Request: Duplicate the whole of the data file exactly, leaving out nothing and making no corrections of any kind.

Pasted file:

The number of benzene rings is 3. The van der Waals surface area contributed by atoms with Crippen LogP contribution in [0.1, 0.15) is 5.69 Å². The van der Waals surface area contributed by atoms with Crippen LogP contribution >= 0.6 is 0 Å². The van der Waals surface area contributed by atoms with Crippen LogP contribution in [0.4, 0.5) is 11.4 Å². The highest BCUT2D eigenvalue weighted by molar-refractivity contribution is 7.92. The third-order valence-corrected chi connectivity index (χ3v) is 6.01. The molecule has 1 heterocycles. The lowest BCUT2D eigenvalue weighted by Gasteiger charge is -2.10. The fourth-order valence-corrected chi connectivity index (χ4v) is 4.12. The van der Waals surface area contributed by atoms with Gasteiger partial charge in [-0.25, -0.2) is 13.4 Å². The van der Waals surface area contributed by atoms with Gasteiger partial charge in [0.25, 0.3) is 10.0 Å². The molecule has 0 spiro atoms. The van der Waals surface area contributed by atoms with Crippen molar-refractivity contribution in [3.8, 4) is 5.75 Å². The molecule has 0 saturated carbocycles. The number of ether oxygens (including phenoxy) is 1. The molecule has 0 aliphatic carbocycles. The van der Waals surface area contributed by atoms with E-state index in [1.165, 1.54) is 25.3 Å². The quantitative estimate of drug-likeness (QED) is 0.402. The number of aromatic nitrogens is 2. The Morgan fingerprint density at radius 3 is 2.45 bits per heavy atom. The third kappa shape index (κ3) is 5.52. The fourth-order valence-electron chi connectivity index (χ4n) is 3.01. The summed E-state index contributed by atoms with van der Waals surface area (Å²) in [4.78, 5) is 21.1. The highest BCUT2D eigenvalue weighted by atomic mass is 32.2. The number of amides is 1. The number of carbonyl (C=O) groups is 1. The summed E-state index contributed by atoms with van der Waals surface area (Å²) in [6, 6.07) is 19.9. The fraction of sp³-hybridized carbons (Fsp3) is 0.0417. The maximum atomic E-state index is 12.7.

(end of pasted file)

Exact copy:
The number of benzene rings is 3. The van der Waals surface area contributed by atoms with Crippen LogP contribution in [0.1, 0.15) is 5.69 Å². The van der Waals surface area contributed by atoms with Crippen LogP contribution >= 0.6 is 0 Å². The van der Waals surface area contributed by atoms with Crippen LogP contribution in [0.4, 0.5) is 11.4 Å². The highest BCUT2D eigenvalue weighted by molar-refractivity contribution is 7.92. The third-order valence-corrected chi connectivity index (χ3v) is 6.01. The molecule has 1 heterocycles. The lowest BCUT2D eigenvalue weighted by Gasteiger charge is -2.10. The fourth-order valence-corrected chi connectivity index (χ4v) is 4.12. The van der Waals surface area contributed by atoms with Gasteiger partial charge in [-0.25, -0.2) is 13.4 Å². The van der Waals surface area contributed by atoms with Gasteiger partial charge in [0.25, 0.3) is 10.0 Å². The molecule has 0 spiro atoms. The van der Waals surface area contributed by atoms with Crippen molar-refractivity contribution in [3.8, 4) is 5.75 Å². The molecule has 0 saturated carbocycles. The number of ether oxygens (including phenoxy) is 1. The molecule has 0 aliphatic carbocycles. The van der Waals surface area contributed by atoms with E-state index in [1.165, 1.54) is 25.3 Å². The quantitative estimate of drug-likeness (QED) is 0.402. The number of aromatic nitrogens is 2. The Morgan fingerprint density at radius 3 is 2.45 bits per heavy atom. The third kappa shape index (κ3) is 5.52. The fourth-order valence-electron chi connectivity index (χ4n) is 3.01. The summed E-state index contributed by atoms with van der Waals surface area (Å²) in [4.78, 5) is 21.1. The highest BCUT2D eigenvalue weighted by atomic mass is 32.2. The number of amides is 1. The number of carbonyl (C=O) groups is 1. The summed E-state index contributed by atoms with van der Waals surface area (Å²) in [6, 6.07) is 19.9. The fraction of sp³-hybridized carbons (Fsp3) is 0.0417. The maximum atomic E-state index is 12.7.